The same can be said about every human organization. Leaders come and go, consumer desires change, manufacturing methods evolve. As a result, companies either change or they don't survive.
According to Jesus, this will never happen to His church. Some individual churches may go out of existence, but the "gates of Hades" will never prevail against the church that Jesus is building. When He referred to "My church" (Matthew 16:18), He had in mind all believers—past, present, and future. Paul called this vast group the "body of Christ" (1 Corinthians 12:27).
The moment we trust in Jesus, we become members of His body, the church. And when Jesus used the phrase "the gates of Hades," He was referring to death, for Hades is the abode of the dead. One by one believers die and pass through those "gates," but this neither changes nor diminishes the church. They simply join those who are already victors in the "heavenly Jerusalem" (Hebrews 12:22-24).
Praise God, the church is indestructible! —Herbert Vander Lugt
Christ is made the sure foundation,
Christ the head and cornerstone;
Chosen of the Lord and precious,
Binding all the church in one. —Neale
The Church, rooted by God, can never be uprooted by man.
Morning and evening : Daily readings (May 15 PM)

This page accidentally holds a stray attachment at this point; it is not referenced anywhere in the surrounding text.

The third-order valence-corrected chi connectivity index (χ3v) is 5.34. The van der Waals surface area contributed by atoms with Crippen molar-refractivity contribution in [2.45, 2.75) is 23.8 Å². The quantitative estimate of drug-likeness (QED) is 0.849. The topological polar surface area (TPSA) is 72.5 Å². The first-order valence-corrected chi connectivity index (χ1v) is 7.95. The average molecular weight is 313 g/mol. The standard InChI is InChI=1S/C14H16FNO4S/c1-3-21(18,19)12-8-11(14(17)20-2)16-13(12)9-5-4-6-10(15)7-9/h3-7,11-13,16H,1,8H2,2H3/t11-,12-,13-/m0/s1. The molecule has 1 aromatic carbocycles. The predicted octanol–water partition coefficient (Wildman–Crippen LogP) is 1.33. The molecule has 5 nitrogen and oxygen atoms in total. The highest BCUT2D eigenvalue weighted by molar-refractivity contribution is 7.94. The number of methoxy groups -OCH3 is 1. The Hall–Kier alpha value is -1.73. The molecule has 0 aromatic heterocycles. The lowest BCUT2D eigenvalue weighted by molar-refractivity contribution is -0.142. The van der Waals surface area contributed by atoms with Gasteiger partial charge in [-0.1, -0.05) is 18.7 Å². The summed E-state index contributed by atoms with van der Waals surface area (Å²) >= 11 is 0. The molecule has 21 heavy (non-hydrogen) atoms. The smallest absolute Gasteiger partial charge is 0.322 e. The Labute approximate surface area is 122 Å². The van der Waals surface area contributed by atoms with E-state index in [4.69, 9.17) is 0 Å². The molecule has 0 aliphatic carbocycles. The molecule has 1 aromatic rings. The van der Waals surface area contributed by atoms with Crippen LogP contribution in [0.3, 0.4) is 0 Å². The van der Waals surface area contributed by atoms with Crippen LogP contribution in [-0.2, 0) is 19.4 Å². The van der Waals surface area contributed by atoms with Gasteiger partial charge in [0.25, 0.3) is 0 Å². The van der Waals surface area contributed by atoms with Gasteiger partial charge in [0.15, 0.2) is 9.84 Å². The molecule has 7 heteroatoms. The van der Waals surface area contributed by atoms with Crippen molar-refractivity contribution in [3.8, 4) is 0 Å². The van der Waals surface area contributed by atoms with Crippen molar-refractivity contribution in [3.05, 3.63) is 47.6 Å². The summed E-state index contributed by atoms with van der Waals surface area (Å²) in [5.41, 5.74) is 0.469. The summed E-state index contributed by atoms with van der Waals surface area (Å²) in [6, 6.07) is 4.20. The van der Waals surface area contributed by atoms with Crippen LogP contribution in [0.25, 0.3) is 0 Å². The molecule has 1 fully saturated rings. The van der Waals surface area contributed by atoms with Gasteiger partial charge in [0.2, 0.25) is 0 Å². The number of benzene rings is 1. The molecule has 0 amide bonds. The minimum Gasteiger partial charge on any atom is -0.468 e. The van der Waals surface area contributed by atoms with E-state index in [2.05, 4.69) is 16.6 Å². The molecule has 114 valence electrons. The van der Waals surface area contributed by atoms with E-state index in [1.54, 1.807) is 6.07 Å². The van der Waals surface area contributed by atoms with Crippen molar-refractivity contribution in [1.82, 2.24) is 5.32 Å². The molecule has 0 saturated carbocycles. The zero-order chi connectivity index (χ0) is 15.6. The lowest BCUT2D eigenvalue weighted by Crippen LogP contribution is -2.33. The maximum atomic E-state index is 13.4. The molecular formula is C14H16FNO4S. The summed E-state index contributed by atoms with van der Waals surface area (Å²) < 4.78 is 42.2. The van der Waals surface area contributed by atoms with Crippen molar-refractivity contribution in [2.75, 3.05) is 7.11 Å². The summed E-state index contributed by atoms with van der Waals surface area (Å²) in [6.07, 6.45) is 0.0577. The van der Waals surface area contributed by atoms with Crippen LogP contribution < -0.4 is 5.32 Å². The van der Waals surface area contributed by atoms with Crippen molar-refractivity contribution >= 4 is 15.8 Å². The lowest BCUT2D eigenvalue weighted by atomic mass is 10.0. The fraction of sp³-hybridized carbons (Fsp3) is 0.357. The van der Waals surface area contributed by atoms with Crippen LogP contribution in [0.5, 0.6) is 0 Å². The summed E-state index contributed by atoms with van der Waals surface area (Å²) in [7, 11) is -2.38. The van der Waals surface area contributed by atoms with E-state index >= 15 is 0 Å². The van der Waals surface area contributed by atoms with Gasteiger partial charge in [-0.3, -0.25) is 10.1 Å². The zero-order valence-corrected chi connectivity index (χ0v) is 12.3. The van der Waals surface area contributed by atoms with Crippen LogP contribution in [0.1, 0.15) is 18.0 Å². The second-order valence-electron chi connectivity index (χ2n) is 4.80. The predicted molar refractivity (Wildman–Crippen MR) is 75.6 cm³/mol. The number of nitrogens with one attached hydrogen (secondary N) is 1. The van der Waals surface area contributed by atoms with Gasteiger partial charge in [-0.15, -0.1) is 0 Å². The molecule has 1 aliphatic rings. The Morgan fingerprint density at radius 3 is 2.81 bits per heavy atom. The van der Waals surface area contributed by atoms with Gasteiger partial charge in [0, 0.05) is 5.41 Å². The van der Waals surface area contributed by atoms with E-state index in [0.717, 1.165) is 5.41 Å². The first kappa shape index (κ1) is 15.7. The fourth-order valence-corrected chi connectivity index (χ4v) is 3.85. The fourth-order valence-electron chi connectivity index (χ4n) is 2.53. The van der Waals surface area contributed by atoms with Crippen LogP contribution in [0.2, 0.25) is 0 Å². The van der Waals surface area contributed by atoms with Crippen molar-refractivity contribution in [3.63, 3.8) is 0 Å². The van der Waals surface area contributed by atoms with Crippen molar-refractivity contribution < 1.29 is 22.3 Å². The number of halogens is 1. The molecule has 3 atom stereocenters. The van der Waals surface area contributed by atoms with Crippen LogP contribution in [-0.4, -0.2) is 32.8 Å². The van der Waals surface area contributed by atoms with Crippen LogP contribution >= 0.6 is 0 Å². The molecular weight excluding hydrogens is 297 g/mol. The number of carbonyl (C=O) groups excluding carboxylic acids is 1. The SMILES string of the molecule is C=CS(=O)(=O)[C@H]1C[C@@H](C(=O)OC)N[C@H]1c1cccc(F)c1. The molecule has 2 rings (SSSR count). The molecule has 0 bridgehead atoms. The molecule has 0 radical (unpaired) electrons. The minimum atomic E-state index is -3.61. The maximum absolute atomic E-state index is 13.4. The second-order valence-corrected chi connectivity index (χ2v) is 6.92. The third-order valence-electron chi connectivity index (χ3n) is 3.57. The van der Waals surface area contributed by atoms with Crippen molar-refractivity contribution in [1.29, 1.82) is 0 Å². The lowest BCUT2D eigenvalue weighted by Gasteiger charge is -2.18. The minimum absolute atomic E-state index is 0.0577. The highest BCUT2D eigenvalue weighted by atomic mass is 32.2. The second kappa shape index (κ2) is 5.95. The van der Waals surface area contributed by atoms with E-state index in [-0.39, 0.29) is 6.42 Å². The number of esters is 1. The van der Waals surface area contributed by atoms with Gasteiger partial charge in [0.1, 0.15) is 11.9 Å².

Recollect that there are two kinds of perfection which the Christian needs—the perfection of justification in the person of Jesus, and the perfection of sanctification wrought in him by the Holy Spirit. At present, corruption yet remains even in the breasts of the regenerate—experience soon teaches us this. Within us are still lusts and evil imaginations. But I rejoice to know that the day is coming when God shall finish the work which he has begun; and he shall present my soul, not only perfect in Christ, but perfect through the Spirit, without spot or blemish, or any such thing. Can it be true that this poor sinful heart of mine is to become holy even as God is holy? Can it be that this spirit, which often cries, “O wretched man that I am! who shall deliver me from the body of this sin and death?” shall get rid of sin and death—that I shall have no evil things to vex my ears, and no unholy thoughts to disturb my peace? Oh, happy hour! may it be hastened! When I cross the Jordan, the work of sanctification will be finished; but not till that moment shall I even claim perfection in myself. Then my spirit shall have its last baptism in the Holy Spirit’s fire. Methinks I long to die to receive that last and final purification which shall usher me into heaven. Not an angel more pure than I shall be, for I shall be able to say, in a double sense, “I am clean,” through Jesus’ blood, and through the Spirit’s work. Oh, how should we extol the power of the Holy Ghost in thus making us fit to stand before our Father in heaven! Yet let not the hope of perfection hereafter make us content with imperfection now. If it does this, our hope cannot be genuine; for a good hope is a purifying thing, even now. The work of grace must be abiding in us now or it cannot be perfected then. Let us pray to “be filled with the Spirit,” that we may bring forth increasingly the fruits of righteousness. (Spurgeon, C. H.)